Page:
It should thus not be surprising, although it is for many people, that most branches of modern science were founded by believers in creation. The list of creationist scientists is impressive. A sample:
Physics—Newton, Faraday, Maxwell, Kelvin Chemistry—Boyle, Dalton, Ramsay Biology—Linnaeus, Mendel, Pasteur, Virchow, Agassiz Geology—Steno, Woodward, Brewster, Buckland, Cuvier Astronomy—Copernicus, Galileo, Kepler, Herschel, Maunder Mathematics—Pascal, Leibnitz, Euler
Antibiotics were developed by the creationist Jew, Ernst Chain. What about other advances in science that are credited with the drop in deaths of children due to disease and elimination of smallpox and polio? No joy here for the evolutionists either. Many of the most important medical advances were made without the slightest use being made of evolution: Vaccination was discovered by Edward Jenner (1749–1823—note that Darwin published Origin in 1859). Aseptic surgery by Joseph Lister, creationist (1827–1912). Anaesthesia by James Young Simpson (1811–1870), who believed that God was the first anaesthetist, citing Genesis 2:21 (So the Lord God caused a deep sleep to fall upon the man, and while he slept took one of his ribs and closed up its place with flesh.). Germ theory of disease by Louis Pasteur, creationist (1822–1895), who disproved spontaneous generation, still an evolutionary belief. In modern times, we have the outspoken biblical creationist Raymond Damadian (1936– ), inventor of the Magnetic Resonance Imaging (MRI) scanner,, and John Sanford (1950– ), the inventor of the gene gun.
Ok, I’ve got a headache and I imagine you might also. The next part 3 will delve into the Christian roots of Science. A lot of biblical references will be used, so if you are afraid of turning into fire, or dust , or whatever you don’t have to read part 3. But if you want defend your creationism of Intelligent Designer beliefs stick around for the next article – probably to be uploaded next Sunday.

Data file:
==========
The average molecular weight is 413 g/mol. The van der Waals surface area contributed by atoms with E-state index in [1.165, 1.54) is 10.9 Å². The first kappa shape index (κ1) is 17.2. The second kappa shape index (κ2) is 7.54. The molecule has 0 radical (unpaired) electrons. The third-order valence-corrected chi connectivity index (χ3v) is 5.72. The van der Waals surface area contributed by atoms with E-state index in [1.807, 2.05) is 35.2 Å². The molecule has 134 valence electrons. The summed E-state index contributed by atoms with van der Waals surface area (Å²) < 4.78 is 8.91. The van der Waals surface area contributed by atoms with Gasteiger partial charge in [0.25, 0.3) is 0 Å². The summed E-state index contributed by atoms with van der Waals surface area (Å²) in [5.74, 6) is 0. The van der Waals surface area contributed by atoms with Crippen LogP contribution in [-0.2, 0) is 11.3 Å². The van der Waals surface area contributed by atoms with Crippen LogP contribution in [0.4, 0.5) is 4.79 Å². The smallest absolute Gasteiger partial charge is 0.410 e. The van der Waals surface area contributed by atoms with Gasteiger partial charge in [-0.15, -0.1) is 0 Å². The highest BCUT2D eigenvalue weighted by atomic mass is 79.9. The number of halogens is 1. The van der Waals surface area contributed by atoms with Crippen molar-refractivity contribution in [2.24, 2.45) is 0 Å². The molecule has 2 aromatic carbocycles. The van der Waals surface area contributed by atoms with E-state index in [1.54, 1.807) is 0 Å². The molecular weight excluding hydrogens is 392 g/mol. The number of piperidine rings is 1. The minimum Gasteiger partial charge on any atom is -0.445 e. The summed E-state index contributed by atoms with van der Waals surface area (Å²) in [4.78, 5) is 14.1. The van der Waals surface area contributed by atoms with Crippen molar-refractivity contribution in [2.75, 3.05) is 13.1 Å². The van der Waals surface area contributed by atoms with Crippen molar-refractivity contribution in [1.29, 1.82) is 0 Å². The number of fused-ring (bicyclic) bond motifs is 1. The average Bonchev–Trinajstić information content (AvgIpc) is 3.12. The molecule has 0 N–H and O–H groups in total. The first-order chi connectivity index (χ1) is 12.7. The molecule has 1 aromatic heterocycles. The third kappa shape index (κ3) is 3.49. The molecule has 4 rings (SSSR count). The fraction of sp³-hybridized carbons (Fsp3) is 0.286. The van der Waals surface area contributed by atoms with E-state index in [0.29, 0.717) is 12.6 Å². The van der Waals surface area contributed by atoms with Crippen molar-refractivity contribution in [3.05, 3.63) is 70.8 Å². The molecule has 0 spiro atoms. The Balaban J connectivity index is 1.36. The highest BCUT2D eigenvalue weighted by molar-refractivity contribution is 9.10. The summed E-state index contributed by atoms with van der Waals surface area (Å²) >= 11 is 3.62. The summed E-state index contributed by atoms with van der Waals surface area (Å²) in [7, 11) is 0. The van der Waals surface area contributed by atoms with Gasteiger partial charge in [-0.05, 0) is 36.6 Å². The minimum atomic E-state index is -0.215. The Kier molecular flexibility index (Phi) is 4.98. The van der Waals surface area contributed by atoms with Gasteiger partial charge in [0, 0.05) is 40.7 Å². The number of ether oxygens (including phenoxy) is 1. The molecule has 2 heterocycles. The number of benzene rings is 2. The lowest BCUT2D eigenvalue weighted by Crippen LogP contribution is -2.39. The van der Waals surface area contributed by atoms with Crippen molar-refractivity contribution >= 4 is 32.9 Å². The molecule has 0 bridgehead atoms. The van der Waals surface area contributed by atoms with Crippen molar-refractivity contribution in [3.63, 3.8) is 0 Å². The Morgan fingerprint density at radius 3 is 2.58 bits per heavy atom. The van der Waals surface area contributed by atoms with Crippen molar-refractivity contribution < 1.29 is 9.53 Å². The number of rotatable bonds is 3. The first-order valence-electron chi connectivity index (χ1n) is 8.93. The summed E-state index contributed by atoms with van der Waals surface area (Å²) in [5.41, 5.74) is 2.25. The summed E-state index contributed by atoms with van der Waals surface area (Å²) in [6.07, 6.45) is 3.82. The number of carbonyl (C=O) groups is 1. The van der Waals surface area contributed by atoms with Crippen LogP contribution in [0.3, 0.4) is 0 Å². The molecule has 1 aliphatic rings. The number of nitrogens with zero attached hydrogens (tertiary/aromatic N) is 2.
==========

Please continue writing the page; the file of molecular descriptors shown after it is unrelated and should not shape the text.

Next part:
D.M.S. Watson, Adaptation, Nature 124:233, 1929.
 Boyce Rensberger, How the World Works (NY: William Morrow 1986), p. 17–18.
 Richard Lewontin, Billions and Billions of Demons, The New York Review, 9 January 1997, p. 31
 Skell, P.S., Why Do We Invoke Darwin? Evolutionary theory contributes little to experimental biology, The Scientist 19(16):10, 29 August 2005. Skell wrote a similar article: The Dangers Of Overselling Evolution: Focusing on Darwin and his theory doesn’t further scientific progress, Forbes magazine, www.forbes.com, 23 Feb., 2009.
 Wilkins, A.S., Evolutionary processes: a special issue, BioEssays 22:1051–1052, 2000
 A. Lamont, 21 Great Scientists Who Believed the Bible (Australia: Creation Science Foundation, 1995), p. 120–131; H.M. Morris, Men of Science Men of God (Green Forest, AR: Master Books, 1982).
 Mattson, J. and Simon, M., The Pioneers of NMR and Magnetic Resonance in Medicine: The Story of MRI, Bar-Ilan University Press, Jericho, New York, 1996; chapter 8: “Raymond V. Damadian: Originator of the Concept of Whole-Body NMR Scanning (MRI) and Discoverer of the NMR Tissue Relaxation Differences That Made It Possible.”
 See also Sarfati, J., Dr Damadian’s vital contribution to MRI: Nobel prize controversy returns, 21–22 October 2006, creation.com/damadian. This documents Dr Damadian’s vital contribution: showing that healthy and diseased tissue could be differentiated. Without this discovery, there would be nothing for MRI to ‘image’.